Inheritance at Corresponding Periods of Life, at Corresponding Seasons of the Year, as Limited by Sex
BY JAMES ALLEN HALL
Some species mate, then decapitate.
Some frogs never reproduce the same
place twice. Some species film with
fancy cameras their fucking. My father
said my mother requested one night
to be whipped by strangers. No species
lack pleasure receptors in their ears.
Some bees use sex as revenge, some
as memory. Fell ponies never uncouple.
Some sharks orgasm with their eyes
so can never trust their seeing. My father
said I can’t do it, sent my brother inside
the porn store to buy what my mother
wanted. Some call out to a god, others
to excrement. I am not making equivalencies.
Finches sing to seduce. Ornithologists
theorize the same song also eulogizes
if produced in a tree hollow. That this is
not the saddest fact in all of zoology is
zoology’s saddest fact. Unprompted,
my mother told me she loved my father
like a brother. Some mate for safety, to avoid
sadness, to self-flagellate. Some say there,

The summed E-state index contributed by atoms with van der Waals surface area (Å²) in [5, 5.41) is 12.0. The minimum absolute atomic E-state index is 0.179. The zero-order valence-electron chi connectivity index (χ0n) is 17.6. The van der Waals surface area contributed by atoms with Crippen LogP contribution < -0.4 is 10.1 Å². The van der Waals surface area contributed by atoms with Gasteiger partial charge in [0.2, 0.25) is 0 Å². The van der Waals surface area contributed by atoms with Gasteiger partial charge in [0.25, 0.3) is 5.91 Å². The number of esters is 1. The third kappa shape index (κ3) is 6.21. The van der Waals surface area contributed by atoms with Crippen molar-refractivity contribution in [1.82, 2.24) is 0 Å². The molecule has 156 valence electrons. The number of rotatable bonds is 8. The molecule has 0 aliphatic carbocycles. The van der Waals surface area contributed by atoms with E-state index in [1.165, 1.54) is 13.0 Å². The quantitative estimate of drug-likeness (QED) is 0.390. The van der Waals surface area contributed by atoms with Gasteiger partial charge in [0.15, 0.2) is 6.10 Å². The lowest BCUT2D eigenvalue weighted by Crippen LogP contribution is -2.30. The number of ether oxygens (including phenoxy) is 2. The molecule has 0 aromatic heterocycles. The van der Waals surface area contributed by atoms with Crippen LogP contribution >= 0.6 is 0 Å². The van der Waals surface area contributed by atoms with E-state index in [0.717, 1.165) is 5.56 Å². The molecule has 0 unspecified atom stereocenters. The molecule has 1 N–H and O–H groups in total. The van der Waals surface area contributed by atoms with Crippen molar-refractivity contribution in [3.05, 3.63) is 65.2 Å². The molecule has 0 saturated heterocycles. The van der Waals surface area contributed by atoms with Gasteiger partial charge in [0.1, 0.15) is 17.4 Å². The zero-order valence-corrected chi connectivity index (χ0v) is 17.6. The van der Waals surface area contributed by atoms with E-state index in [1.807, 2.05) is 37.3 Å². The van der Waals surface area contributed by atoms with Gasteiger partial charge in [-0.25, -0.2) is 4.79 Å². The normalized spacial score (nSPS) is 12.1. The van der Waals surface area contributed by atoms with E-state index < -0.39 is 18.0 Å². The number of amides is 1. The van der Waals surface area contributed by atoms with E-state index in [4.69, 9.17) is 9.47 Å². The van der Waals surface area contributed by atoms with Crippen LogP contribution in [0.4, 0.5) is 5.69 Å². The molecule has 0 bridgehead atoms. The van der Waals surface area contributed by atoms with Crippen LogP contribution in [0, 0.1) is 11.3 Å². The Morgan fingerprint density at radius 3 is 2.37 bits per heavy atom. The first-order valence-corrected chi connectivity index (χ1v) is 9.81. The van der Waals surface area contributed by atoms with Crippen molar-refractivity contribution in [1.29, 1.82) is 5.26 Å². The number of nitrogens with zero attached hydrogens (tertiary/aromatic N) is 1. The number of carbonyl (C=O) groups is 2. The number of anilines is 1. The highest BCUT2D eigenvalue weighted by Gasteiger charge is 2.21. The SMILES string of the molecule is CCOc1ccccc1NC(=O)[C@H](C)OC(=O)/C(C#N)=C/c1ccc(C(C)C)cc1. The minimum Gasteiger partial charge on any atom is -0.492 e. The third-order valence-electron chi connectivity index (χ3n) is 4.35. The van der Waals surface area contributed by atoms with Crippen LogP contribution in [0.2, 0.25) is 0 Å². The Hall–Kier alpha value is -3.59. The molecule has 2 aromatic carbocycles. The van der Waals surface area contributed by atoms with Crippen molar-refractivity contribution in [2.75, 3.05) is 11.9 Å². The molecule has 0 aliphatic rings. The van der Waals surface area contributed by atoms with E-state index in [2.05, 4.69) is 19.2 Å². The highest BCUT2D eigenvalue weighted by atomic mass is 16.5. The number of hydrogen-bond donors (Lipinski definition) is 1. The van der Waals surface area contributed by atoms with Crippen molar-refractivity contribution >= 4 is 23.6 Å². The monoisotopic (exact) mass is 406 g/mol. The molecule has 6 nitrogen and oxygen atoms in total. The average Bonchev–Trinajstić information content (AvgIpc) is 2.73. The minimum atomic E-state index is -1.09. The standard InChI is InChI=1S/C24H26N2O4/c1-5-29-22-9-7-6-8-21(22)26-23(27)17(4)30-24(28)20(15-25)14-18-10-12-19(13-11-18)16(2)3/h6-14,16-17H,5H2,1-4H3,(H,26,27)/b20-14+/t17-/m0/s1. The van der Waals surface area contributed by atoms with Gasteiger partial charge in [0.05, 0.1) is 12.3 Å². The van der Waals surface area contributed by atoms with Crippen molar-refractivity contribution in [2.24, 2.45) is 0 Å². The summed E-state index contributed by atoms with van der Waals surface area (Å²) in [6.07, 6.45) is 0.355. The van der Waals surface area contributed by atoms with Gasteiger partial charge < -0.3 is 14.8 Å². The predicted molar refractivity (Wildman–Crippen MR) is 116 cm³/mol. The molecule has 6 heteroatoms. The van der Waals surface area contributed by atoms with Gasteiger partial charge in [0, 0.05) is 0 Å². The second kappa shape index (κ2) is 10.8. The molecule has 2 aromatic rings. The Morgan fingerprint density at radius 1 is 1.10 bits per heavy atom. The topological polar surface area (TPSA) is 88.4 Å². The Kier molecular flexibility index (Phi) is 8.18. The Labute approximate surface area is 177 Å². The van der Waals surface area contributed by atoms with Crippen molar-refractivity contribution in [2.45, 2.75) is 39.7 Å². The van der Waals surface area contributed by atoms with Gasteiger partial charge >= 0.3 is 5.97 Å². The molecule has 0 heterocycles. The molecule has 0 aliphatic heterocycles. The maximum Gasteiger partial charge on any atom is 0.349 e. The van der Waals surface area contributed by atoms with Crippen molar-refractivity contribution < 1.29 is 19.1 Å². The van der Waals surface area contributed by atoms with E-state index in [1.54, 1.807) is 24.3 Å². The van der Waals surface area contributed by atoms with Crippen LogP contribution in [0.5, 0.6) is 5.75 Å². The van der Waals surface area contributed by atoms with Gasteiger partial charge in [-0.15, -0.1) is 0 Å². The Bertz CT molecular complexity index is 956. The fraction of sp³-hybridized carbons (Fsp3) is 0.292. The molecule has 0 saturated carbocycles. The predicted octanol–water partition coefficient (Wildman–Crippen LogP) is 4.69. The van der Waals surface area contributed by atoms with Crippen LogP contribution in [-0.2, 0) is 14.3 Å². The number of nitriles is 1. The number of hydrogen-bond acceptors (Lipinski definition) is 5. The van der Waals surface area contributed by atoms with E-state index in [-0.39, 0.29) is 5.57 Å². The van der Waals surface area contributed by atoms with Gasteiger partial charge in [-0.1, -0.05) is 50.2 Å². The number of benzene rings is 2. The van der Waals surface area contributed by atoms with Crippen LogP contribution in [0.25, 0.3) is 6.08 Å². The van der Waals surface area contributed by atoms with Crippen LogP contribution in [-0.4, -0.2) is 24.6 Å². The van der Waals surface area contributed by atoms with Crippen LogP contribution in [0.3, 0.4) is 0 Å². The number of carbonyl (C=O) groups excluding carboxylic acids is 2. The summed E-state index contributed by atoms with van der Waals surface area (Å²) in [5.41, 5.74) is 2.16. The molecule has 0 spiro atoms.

there as if pushing on a bruise. After
her affairs, my father forgave his wife.
For all species, desire is the most boring
verb, yet they connive for it most hours.
Some species of snake copulate in hopes
they are another species altogether. Grunion
bury their spawn in sand. My mother said
she would have aborted me, but the clinic
was closed. When whales abandon a grieving
mother, she does not find kindness again.
Some lives are taken down to salt, some to water.
Some species invent facts about the living
to explain the dead. I cannot fathom the bones
I find in the woods posed themselves like this,
though some species of grief find meaning
in minutia, a mechanism for survival. It is hard
to imagine a face for each skull.